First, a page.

Supermarket giant Tesco has announced it will begin testing staff for coronavirus during the pandemic.
Chief executive Dave Lewis confirmed that a trial will be held as the Government is extending its COVID-19 testing process to critical frontline workers.
The news comes as the company updated its in-store policies for customers as restrictions continue.
It has not revealed which stores will be part of the trial but Tesco has superstores at Hanley, Trent Vale, Longton and Meir Park, as well as a number of smaller branches across Stoke-on-Trent and Staffordshire.
The plan would then be to roll out testing to all Tesco shops.
Mr Lewis said: “Testing will be entirely voluntary, and only for critical workers currently experiencing symptoms, or for those with symptoms who are living with critical workers.
“We hope to be able to roll this out more widely and we’ll let our colleagues know more as soon as we can.”
Mr Lewis also thanked shoppers for their patience during the pandemic and for being able to adapt to the strict measures that have had to be introduced.
“We’re in our fifth week of lockdown and, while things are far from normal, we hope you’re staying safe and well,” he said.
“There’s been a lot of change – whether that’s getting to grips with new routines at home, spending Easter with loved ones virtually, or adjusting to new ways of shopping.
“At Tesco, our business has probably changed more in the last few weeks than it has in the whole of the last 10 years.
“So on behalf of the entire Tesco team, thank you for the support and patience you’ve shown while we have tried to do what’s needed to put safety first, and help as many people as possible get the food they need.”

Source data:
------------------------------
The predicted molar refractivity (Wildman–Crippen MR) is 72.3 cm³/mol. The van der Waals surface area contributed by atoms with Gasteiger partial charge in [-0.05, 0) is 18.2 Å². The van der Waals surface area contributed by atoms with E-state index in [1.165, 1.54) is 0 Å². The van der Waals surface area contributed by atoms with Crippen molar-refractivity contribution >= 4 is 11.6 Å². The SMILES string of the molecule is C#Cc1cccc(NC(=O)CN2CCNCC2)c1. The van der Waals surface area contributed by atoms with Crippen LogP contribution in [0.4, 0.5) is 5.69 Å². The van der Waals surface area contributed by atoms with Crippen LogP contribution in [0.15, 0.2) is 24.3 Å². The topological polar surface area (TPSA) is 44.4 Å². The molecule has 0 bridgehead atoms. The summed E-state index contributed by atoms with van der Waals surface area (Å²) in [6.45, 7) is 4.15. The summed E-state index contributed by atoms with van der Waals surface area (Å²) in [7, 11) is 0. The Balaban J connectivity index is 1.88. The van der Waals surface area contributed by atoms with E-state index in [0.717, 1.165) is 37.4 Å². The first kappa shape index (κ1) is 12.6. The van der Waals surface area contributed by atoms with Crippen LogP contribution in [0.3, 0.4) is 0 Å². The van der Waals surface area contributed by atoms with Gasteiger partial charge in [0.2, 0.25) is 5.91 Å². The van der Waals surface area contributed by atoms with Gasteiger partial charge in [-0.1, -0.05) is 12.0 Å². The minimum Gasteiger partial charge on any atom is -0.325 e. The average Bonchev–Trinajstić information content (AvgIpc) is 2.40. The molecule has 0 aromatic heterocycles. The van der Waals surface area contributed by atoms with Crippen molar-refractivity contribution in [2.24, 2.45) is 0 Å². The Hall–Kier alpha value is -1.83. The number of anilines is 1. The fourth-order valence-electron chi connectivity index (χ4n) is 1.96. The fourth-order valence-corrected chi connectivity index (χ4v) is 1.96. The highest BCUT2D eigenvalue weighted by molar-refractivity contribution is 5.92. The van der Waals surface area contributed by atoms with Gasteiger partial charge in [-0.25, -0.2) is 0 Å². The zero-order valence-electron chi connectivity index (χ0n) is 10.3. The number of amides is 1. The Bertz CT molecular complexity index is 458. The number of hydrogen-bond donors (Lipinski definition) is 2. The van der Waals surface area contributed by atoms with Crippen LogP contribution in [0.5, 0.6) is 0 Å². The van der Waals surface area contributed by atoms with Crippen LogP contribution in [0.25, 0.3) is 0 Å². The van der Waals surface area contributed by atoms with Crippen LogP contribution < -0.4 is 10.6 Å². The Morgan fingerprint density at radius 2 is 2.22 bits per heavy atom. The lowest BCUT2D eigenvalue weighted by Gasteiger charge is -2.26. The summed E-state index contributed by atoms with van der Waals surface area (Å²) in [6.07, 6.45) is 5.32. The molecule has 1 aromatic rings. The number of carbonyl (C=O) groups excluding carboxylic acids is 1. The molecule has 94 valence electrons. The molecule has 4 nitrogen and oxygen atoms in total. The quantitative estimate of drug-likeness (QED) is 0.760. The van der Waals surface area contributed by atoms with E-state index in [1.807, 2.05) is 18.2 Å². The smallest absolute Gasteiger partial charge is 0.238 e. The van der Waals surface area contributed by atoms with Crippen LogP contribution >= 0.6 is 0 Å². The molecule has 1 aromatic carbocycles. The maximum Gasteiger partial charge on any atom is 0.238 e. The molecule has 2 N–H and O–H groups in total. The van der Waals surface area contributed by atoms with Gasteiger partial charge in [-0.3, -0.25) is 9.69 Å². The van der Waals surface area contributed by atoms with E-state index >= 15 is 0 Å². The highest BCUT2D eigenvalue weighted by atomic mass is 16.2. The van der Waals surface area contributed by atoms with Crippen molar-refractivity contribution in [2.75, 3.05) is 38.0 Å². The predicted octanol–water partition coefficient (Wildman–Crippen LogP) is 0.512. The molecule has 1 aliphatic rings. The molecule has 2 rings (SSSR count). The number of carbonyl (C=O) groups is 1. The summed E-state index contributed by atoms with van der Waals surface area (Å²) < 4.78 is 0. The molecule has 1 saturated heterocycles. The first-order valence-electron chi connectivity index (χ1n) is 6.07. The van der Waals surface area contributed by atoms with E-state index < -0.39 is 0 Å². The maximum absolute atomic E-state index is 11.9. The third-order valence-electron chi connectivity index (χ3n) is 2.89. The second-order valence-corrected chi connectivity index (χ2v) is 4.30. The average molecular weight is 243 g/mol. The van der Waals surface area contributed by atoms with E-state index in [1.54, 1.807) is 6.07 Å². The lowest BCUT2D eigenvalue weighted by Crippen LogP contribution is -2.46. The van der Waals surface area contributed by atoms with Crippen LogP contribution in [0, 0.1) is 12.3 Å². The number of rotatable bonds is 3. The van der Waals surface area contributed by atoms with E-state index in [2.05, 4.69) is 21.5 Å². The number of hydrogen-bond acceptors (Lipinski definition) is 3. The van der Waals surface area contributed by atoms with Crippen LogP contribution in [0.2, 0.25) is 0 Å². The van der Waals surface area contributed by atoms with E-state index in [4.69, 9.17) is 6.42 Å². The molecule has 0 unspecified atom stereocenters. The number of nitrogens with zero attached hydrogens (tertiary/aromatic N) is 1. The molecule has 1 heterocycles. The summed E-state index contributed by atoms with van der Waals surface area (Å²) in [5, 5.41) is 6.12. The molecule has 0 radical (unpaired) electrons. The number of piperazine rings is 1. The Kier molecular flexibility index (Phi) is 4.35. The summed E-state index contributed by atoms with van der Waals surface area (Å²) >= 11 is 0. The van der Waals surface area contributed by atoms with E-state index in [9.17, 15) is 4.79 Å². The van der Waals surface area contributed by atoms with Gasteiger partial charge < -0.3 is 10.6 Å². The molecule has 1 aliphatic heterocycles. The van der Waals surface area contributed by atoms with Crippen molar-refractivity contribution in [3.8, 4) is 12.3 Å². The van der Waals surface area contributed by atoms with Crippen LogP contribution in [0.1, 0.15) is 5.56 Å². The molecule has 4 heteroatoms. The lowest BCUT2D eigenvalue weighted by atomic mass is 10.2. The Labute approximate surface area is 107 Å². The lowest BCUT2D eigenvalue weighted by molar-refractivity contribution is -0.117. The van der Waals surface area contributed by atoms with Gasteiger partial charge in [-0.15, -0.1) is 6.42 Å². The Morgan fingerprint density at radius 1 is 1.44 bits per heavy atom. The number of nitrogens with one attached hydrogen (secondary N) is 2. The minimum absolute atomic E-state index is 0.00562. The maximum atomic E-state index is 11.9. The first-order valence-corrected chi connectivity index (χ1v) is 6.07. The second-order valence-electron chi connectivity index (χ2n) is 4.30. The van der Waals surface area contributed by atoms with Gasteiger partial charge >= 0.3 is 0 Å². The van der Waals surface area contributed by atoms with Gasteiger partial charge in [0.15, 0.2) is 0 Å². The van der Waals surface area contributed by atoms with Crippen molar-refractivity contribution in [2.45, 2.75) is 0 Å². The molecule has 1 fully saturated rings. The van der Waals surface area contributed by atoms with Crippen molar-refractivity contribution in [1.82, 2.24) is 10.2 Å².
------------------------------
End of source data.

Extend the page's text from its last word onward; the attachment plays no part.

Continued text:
In the statement released yesterday, Tesco confirmed the following list of changes being made to the supermarket’s coronavirus measures:
- Ensuring we support our most vulnerable customers is our priority. This week we have almost 1 million delivery slots, which is around 400,000 more than we had six weeks ago. We’ll increase this to 1.2 million deliveries per week in the next few weeks.
- The Government has given us a list of who they consider to be vulnerable people, and we’re offering those people priority access to delivery slots. We’re also now actively working with the Government to see how we can increase our capacity to help an expanded list of people who might not be on their critical vulnerable list, but who might need our support. We want to continue to free up as many slots as possible, so if you can shop in-store or have someone do it for you, please do.
Prime Minister Boris Johnson has told the people of the UK they ‘must stay at home’, with these exceptions:
- Shopping for basic necessities, for example food and medicine, which must be as infrequent as possible
- One form of exercise a day, for example a run, walk, or cycle – alone or with members of your household. Police have said you must not drive to a location to do this
- Any medical need, or to provide care or to help a vulnerable person
- travelling to and from work, but only where this absolutely cannot be done from home
Even when doing these activities, you should be minimising time spent outside of the home and ensuring you are two metres apart from anyone outside of your household, says the NHS.
- Last weekend, we opened our first two pop-up stores in NHS Nightingale sites in Birmingham and London. The stores took just a week to build and will serve NHS workers with the essentials they need, 24 hours a day.